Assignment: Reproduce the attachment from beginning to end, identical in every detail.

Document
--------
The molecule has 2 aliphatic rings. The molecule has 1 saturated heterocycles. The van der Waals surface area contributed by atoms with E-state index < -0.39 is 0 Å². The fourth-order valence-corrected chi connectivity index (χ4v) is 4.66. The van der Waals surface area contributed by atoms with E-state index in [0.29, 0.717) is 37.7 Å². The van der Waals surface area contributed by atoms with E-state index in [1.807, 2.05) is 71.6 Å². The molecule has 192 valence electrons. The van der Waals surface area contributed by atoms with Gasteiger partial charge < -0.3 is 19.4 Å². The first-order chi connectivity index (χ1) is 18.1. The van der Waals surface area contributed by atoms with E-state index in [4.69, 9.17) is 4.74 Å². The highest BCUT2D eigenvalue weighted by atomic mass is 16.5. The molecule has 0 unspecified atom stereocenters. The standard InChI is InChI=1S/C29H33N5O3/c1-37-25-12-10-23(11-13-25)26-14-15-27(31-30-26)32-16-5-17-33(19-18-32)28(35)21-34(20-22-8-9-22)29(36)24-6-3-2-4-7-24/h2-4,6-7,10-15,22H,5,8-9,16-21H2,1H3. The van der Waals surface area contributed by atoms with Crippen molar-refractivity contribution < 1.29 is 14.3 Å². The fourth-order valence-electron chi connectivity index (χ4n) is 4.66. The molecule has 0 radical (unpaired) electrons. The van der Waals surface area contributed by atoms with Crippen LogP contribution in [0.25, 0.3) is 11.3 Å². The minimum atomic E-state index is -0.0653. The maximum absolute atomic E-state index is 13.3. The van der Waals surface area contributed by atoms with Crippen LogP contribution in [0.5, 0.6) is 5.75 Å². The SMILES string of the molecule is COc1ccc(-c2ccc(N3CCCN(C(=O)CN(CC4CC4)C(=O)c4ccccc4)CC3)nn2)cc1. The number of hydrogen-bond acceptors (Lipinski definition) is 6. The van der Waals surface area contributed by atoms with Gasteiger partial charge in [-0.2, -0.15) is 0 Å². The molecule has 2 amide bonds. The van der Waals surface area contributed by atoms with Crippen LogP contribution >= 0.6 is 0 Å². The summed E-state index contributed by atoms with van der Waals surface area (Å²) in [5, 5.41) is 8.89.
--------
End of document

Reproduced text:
The molecule has 2 aliphatic rings. The molecule has 1 saturated heterocycles. The van der Waals surface area contributed by atoms with E-state index < -0.39 is 0 Å². The fourth-order valence-corrected chi connectivity index (χ4v) is 4.66. The van der Waals surface area contributed by atoms with E-state index in [0.29, 0.717) is 37.7 Å². The van der Waals surface area contributed by atoms with E-state index in [1.807, 2.05) is 71.6 Å². The molecule has 192 valence electrons. The van der Waals surface area contributed by atoms with Gasteiger partial charge < -0.3 is 19.4 Å². The first-order chi connectivity index (χ1) is 18.1. The van der Waals surface area contributed by atoms with E-state index in [4.69, 9.17) is 4.74 Å². The highest BCUT2D eigenvalue weighted by atomic mass is 16.5. The molecule has 0 unspecified atom stereocenters. The standard InChI is InChI=1S/C29H33N5O3/c1-37-25-12-10-23(11-13-25)26-14-15-27(31-30-26)32-16-5-17-33(19-18-32)28(35)21-34(20-22-8-9-22)29(36)24-6-3-2-4-7-24/h2-4,6-7,10-15,22H,5,8-9,16-21H2,1H3. The van der Waals surface area contributed by atoms with Crippen molar-refractivity contribution < 1.29 is 14.3 Å². The fourth-order valence-electron chi connectivity index (χ4n) is 4.66. The molecule has 0 radical (unpaired) electrons. The van der Waals surface area contributed by atoms with Crippen LogP contribution in [0.25, 0.3) is 11.3 Å². The minimum atomic E-state index is -0.0653. The maximum absolute atomic E-state index is 13.3. The van der Waals surface area contributed by atoms with Crippen LogP contribution in [0.5, 0.6) is 5.75 Å². The SMILES string of the molecule is COc1ccc(-c2ccc(N3CCCN(C(=O)CN(CC4CC4)C(=O)c4ccccc4)CC3)nn2)cc1. The number of hydrogen-bond acceptors (Lipinski definition) is 6. The van der Waals surface area contributed by atoms with Gasteiger partial charge in [-0.2, -0.15) is 0 Å². The molecule has 2 amide bonds. The van der Waals surface area contributed by atoms with Crippen LogP contribution >= 0.6 is 0 Å². The summed E-state index contributed by atoms with van der Waals surface area (Å²) in [5, 5.41) is 8.89.